Asset: South Park: The Stick of Truth
Probable Destination: Microsoft
THQ does not own South Park, nor can it claim ownership of The Stick of Truth’s developer, independent studio Obsidian. It merely holds the publishing rights to this hotly anticipated RPG, which is likely to draw a lot of interest due not only to the South Park brand, but also because of the involvement of showrunners Matt Stone and Trey Parker. These factors have fueled a lot of excitement and anticipation around the game’s release. The fact that the game is almost done should also add to its appeal for potential buyers, who are likely to be headlined by Microsoft.
Microsoft? Wouldn’t that mean the PS3 version would be shelved, thereby throwing away a lot of potential revenue? Yes, but Microsoft and South Park have a long history together, including two exclusive Xbox Live Arcade games – Tenorman’s Revenge and Let’s Go Tower Defense Play!. Microsoft has also promoted South Park heavily on the Xbox Dashboard and even offered a free HD download of the episode “Good Times With Weapons.” In short, they have a long-term, solid working relationship. And Microsoft could certainly use a complementary first-party release to close out the Xbox 360 generation alongside Gears of War: Judgment.
[*In its bankruptcy filing, THQ’s internal sales forecasts set sales expectations for The Stick of Truth at 3.1 million worldwide units sold]
Asset: Volition (including Saints Row)
Probable Destination: Activision
It is Activision’s business model to have a relatively small number of brands, with the tradeoff being that all of those are HUGE BRANDS. Call of Duty, World of Warcraft, StarCraft, Diablo, Skylanders, etc. – Activision spends a lot of money to make a lot of money. And they have long coveted an open-world sandbox game to compete in the Grand Theft Auto space. True Crime? Failed – both the original and the reboot. Prototype? Failed. Saints Row is not only the biggest non-GTA sandbox game on the market, but it offers Activision a turnkey solution to their sandbox problem.
By purchasing developer Volition and simply funding them to keep doing what they’re doing, Activision has a franchise that sells five million copies every time out. Heck, with Activision’s marketing muscle, they could probably push that up another million or two. I’d bet the farm on this one. It just makes too much sense. And if Activision gets Volition’s Red Faction franchise in the deal too, it’s an ace in the hole they can play at a later date.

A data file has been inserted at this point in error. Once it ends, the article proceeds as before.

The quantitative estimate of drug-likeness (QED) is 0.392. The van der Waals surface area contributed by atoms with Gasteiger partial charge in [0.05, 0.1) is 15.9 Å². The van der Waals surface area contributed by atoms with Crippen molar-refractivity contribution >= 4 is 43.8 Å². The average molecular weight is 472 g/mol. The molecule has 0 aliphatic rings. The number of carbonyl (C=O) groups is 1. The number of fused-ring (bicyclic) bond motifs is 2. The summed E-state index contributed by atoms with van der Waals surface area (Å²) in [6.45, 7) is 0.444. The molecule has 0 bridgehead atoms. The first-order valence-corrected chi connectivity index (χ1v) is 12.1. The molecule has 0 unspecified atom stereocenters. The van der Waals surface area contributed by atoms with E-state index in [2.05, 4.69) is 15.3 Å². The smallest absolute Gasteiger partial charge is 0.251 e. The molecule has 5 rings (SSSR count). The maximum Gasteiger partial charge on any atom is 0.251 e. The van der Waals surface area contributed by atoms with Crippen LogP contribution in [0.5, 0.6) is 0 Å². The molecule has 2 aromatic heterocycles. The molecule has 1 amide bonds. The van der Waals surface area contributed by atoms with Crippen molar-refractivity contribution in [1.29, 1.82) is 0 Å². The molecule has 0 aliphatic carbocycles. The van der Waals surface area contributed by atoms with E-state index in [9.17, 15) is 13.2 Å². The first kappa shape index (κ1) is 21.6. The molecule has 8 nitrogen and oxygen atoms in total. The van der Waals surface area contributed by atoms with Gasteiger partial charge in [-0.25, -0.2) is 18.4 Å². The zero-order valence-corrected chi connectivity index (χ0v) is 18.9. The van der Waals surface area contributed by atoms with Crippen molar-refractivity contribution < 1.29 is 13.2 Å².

Asset: Relic Entertainment (including the Company of Heroes and Dawn of War franchises)
Probable Destination: EA
Relic and its real-time strategy game Company of Heroes 2 aren’t likely to move mountains, sales-wise, given how the RTS is something of a niche genre, but that doesn’t mean it won’t be profitable. Relic has a sterling track record, and like South Park, Company offers a low-risk proposition to buyers thanks to its near-guaranteed quality and the fact that it’s almost finished. In the right hands, it can easily crack a million units and attain profitability. And don’t forget about their other big brand, Dawn of War. The company is rumored to be in the early development stages on Dawn of War 3. With that in mind, EA is a likely landing spot, given the mega-publisher’s penchant for RTS franchises. See: Command and Conquer, Lord of the Rings: Battle for Middle-earth, and SimCity.
[*In its bankruptcy filing, THQ’s internal sales forecasts set sales expectations for Company of Heroes 2 at 2 million worldwide units sold]
Asset: Metro: Last Light
Probable Destination: Warner Bros.
The post-apocalyptic first-person shooter sequel Metro: Last Light, like just about all of THQ’s in-development titles, seems to be shaping up well (a fact that only adds to the sadness of the company’s dire financial situation). And yes, it too is due out in the early months of 2013, meaning it’s quite far along. It’s also not wholly owned by THQ; they’re merely handling publishing duties. Thus, predicting its new home is the most difficult of the group, however, because so many publishers already have a major FPS series in their stable. Therefore, it’s best to look at who has a hole that needs filling, and whose portfolio a bleak, M-rated adult shooter would best fit.
To that end, Warner Bros. seems like the most logical destination. WBIE certainly isn’t afraid of a violent, M-rated title (see: Mortal Kombat), and given the popularity of the FPS genre, they could certainly use Metro, given that the currently dormant F.E.A.R. series (last seen in mid-2011). Square Enix could also be a possible buyer.